That is, except for poor Eric, who knows exactly what he is, but not who he is. Having had his entire memory wiped by the witches (who I can't help but think of as evil because I am so strongly on Eric's side), he is suffering an identity crisis of epic proportions- everything he was, as he says, has been taken from him. While this offers the viewer some amusing sweetness from him, it is still a heartbreaking scenario to see him in, and one which raises questions about the self- If someone takes all your memories from you, then who do you get to be? Someone else whose self is in a transitional phase is Jason, being held captive by the now seemingly deranged Crystal and her husband/brother/whatever, who may soon have to identify himself as a panther rather than a mere police officer. The implication seems to be, with these two, that the self is something that can be forcibly taken from you, making you something completely different than who (or what) you used to be. It's a pretty frightening thought, and one which adds depth to the perilous situations that both men find themselves in.

Another candidate for change is Debbie Pelt, last seen beating the crap out of Sookie, but now back in Alcide's bed, supposedly clean and sober. It's yet to be seen whether she really has changed (or, indeed, whether anyone can actually change) and I was quite surprised that we didn't have Sookie reading her mind to try and ascertain just that in this episode. Because of this, I'd imagine that we're meant to think that Debbie has changed, but that maybe she hasn't quite... This is of course just speculation, since Debbie's recovery at all is unprecedented from the source material- who the heck knows what she's going to do next?!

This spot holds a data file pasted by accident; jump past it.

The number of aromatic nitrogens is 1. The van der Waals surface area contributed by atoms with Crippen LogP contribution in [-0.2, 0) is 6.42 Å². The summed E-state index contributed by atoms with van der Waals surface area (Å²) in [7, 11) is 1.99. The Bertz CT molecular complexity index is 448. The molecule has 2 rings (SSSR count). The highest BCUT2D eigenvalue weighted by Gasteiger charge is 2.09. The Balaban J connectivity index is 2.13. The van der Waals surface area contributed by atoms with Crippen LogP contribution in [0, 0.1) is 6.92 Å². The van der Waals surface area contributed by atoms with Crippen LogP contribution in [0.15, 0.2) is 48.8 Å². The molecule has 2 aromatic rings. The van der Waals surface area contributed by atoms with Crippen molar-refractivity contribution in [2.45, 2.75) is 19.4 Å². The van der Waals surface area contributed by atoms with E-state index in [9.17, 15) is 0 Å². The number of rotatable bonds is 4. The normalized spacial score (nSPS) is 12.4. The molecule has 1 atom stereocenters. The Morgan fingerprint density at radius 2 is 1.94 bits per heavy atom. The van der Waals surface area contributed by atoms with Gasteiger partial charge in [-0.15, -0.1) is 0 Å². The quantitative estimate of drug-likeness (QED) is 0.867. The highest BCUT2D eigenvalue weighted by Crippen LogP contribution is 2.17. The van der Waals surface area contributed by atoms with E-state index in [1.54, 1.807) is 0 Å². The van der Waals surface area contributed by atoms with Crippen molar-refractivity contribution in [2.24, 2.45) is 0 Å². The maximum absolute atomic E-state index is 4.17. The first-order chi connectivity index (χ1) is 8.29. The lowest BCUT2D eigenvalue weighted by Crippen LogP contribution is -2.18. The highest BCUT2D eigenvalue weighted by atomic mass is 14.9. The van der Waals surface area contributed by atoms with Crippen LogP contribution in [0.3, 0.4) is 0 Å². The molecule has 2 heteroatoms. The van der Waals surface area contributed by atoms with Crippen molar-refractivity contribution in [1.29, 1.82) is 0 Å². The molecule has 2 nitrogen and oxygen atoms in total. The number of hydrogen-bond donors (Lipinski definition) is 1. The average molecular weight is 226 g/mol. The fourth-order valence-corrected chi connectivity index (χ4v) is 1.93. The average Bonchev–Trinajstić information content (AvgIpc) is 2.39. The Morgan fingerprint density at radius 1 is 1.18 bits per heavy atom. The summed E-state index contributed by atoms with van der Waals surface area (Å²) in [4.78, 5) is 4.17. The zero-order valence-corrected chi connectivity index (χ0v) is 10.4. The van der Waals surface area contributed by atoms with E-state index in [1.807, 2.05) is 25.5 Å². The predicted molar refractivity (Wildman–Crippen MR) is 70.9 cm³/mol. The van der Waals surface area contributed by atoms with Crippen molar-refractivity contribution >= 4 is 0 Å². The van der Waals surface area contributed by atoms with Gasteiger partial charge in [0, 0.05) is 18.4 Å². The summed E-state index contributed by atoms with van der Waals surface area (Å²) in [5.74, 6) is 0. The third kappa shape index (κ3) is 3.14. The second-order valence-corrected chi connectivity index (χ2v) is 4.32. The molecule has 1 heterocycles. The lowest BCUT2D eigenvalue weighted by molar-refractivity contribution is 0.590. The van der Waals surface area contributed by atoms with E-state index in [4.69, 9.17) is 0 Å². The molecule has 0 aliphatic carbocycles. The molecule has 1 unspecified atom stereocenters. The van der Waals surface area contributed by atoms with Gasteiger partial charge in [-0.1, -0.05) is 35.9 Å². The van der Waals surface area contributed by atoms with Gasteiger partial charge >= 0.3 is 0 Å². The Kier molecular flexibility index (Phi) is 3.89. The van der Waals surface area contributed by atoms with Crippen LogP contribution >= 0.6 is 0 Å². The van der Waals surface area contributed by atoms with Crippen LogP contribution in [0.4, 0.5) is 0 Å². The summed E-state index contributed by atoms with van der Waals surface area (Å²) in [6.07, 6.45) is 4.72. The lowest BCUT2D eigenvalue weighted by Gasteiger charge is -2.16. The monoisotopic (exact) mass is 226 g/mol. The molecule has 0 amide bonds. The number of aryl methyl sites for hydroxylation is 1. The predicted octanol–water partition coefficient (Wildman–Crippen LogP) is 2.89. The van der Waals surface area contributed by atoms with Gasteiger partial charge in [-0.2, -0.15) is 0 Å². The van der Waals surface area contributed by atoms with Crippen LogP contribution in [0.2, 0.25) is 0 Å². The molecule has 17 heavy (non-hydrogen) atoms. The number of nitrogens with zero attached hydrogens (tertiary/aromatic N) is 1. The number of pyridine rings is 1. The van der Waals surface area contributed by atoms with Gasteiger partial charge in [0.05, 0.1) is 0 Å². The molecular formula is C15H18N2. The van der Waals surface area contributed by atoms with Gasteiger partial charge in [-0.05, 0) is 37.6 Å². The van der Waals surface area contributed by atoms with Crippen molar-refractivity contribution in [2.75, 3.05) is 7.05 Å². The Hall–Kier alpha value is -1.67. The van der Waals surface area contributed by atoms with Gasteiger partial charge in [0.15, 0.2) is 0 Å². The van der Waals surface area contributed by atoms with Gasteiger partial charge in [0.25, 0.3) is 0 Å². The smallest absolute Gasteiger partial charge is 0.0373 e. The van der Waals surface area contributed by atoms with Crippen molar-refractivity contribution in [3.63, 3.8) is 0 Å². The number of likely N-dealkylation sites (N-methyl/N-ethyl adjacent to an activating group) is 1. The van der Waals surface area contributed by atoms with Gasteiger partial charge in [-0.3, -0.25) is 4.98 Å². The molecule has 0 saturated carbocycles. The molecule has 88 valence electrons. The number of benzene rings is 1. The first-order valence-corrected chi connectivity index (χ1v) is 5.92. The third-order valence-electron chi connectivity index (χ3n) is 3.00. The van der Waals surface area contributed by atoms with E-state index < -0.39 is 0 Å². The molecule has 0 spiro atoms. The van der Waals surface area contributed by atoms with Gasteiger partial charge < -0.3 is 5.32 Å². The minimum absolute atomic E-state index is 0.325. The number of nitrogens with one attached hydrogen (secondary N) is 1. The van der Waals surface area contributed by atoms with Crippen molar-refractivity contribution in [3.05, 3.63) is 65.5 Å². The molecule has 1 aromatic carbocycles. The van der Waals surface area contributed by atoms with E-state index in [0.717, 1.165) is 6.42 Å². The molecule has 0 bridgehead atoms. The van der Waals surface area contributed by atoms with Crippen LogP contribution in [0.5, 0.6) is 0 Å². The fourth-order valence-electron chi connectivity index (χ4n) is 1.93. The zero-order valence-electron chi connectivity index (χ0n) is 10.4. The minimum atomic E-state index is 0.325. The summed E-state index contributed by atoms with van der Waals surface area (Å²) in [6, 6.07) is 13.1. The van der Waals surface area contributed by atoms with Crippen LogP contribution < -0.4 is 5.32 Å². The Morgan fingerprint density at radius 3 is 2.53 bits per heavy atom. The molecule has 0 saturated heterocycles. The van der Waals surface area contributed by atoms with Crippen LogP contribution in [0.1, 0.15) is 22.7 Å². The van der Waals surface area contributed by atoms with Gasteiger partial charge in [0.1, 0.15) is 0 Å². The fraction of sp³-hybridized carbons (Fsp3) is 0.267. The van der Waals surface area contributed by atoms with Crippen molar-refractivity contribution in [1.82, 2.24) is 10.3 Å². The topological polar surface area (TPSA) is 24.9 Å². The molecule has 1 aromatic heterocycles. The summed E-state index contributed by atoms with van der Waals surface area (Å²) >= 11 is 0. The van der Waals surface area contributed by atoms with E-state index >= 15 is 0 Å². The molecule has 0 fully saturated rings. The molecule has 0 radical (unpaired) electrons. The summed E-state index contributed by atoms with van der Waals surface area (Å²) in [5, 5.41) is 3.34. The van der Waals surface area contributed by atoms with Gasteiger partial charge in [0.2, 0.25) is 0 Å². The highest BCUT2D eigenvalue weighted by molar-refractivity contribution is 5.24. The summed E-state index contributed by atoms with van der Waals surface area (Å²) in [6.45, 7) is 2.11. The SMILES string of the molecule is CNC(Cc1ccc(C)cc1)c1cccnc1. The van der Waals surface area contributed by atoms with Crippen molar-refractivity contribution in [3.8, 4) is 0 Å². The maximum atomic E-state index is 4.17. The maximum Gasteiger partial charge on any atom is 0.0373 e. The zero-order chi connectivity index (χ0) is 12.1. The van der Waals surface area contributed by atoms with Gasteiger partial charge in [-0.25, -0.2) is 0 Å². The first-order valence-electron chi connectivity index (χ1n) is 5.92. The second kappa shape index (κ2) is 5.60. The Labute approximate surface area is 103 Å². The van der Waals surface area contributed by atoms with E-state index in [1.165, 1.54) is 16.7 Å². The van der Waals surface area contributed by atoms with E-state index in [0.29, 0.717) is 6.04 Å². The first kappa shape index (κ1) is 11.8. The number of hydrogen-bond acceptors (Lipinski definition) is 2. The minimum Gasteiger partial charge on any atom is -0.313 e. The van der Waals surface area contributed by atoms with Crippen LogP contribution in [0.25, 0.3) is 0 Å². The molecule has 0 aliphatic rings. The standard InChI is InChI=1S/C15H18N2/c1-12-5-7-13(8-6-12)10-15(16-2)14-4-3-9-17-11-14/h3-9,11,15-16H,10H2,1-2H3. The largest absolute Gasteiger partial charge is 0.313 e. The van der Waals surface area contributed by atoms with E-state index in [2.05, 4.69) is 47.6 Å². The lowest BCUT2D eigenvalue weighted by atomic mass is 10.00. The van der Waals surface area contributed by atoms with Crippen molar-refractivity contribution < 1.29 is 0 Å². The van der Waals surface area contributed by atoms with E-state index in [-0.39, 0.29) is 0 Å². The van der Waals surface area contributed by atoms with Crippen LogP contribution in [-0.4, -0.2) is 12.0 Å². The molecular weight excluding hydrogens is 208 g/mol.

One last person I want to talk about with regards to the self is Sookie herself. Whereas everyone else seems to be changing (to the extent that anyone can change, alright Sam), Sookie is almost doing the opposite- she is exactly the same as she was a year ago, but everything around her has changed. This means that she has to adapt quickly to get any kind of foothold on what has been happening around Bon Temps, which requires a sort of change in itself- being ready for any kind of news, and bracing oneself for it's unrelenting onslaught (things she's had to deal with: Tara's leaving, Bill being King, Eric buying her house, the fact that she's meant to be dead, the whole Debbie and Alcide thing... I could probably go on, but I won't). The fact that so much can change in a year practically confirms the idea that people can and do change, because they have to adapt to things being different all the time; but this everyday changing is not really the same as the kind of radical change that means one person acts completely differently to how they once did. Are they really different, or are they just play-acting because they want the life that being this other person provides? And is there really a difference between the two? Maybe not.

So these are just some thoughts I had about just one episode of this unbelievably moreish series. It's definitely my English training coming into play to some degree, but it's also the hold that the series has on my imagination, forcing me to think about it for much longer than I probably should, which makes me see much more about it than I do while I'm watching it (those thoughts consisting mainly of shirtless Eric, and then, when is shirtless Eric going to be on again?!). This is not at all a bad thing, on the contrary it gives me something to blog about, but it's just a slight indication of my obsession. I am Laura, and I'm a True Blood-aholic. Anyone else out there want to join me?